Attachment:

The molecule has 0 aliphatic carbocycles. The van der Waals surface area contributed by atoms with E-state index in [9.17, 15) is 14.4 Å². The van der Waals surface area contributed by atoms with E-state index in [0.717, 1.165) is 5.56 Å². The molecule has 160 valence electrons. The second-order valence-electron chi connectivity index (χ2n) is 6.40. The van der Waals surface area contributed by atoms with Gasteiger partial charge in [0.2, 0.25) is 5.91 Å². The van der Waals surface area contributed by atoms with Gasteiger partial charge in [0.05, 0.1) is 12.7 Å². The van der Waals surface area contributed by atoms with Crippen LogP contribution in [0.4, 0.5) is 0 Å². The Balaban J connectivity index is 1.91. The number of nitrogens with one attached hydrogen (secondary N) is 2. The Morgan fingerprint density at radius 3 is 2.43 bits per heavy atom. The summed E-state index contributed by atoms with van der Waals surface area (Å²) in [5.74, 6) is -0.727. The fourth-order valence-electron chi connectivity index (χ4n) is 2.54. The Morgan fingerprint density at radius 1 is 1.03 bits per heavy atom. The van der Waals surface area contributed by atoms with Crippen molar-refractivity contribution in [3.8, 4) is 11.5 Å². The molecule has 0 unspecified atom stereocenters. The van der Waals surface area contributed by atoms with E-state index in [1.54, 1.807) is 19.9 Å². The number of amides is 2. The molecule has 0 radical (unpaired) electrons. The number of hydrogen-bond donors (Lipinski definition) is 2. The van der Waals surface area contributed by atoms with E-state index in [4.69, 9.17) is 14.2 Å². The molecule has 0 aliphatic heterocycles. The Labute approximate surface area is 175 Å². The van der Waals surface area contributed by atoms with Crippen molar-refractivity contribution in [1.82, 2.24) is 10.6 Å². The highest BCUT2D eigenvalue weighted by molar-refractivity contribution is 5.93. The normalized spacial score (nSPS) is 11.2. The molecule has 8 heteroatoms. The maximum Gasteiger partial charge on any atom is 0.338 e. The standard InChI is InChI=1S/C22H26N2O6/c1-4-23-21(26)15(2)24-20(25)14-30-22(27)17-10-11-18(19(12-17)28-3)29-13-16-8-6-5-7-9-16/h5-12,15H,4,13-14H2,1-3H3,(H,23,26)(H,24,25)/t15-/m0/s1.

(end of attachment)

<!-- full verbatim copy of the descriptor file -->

The molecule has 0 aliphatic carbocycles. The van der Waals surface area contributed by atoms with E-state index in [9.17, 15) is 14.4 Å². The van der Waals surface area contributed by atoms with E-state index in [0.717, 1.165) is 5.56 Å². The molecule has 160 valence electrons. The second-order valence-electron chi connectivity index (χ2n) is 6.40. The van der Waals surface area contributed by atoms with Gasteiger partial charge in [0.2, 0.25) is 5.91 Å². The van der Waals surface area contributed by atoms with Gasteiger partial charge in [0.05, 0.1) is 12.7 Å². The van der Waals surface area contributed by atoms with Crippen LogP contribution in [0.4, 0.5) is 0 Å². The Balaban J connectivity index is 1.91. The number of nitrogens with one attached hydrogen (secondary N) is 2. The Morgan fingerprint density at radius 3 is 2.43 bits per heavy atom. The summed E-state index contributed by atoms with van der Waals surface area (Å²) in [5.74, 6) is -0.727. The fourth-order valence-electron chi connectivity index (χ4n) is 2.54. The Morgan fingerprint density at radius 1 is 1.03 bits per heavy atom. The van der Waals surface area contributed by atoms with Crippen molar-refractivity contribution in [3.8, 4) is 11.5 Å². The molecule has 0 unspecified atom stereocenters. The van der Waals surface area contributed by atoms with E-state index in [1.54, 1.807) is 19.9 Å². The number of amides is 2. The molecule has 0 radical (unpaired) electrons. The number of hydrogen-bond donors (Lipinski definition) is 2. The van der Waals surface area contributed by atoms with E-state index in [4.69, 9.17) is 14.2 Å². The molecule has 0 aliphatic heterocycles. The Labute approximate surface area is 175 Å². The van der Waals surface area contributed by atoms with Crippen molar-refractivity contribution in [1.82, 2.24) is 10.6 Å². The highest BCUT2D eigenvalue weighted by molar-refractivity contribution is 5.93. The normalized spacial score (nSPS) is 11.2. The molecule has 8 heteroatoms. The maximum Gasteiger partial charge on any atom is 0.338 e. The standard InChI is InChI=1S/C22H26N2O6/c1-4-23-21(26)15(2)24-20(25)14-30-22(27)17-10-11-18(19(12-17)28-3)29-13-16-8-6-5-7-9-16/h5-12,15H,4,13-14H2,1-3H3,(H,23,26)(H,24,25)/t15-/m0/s1.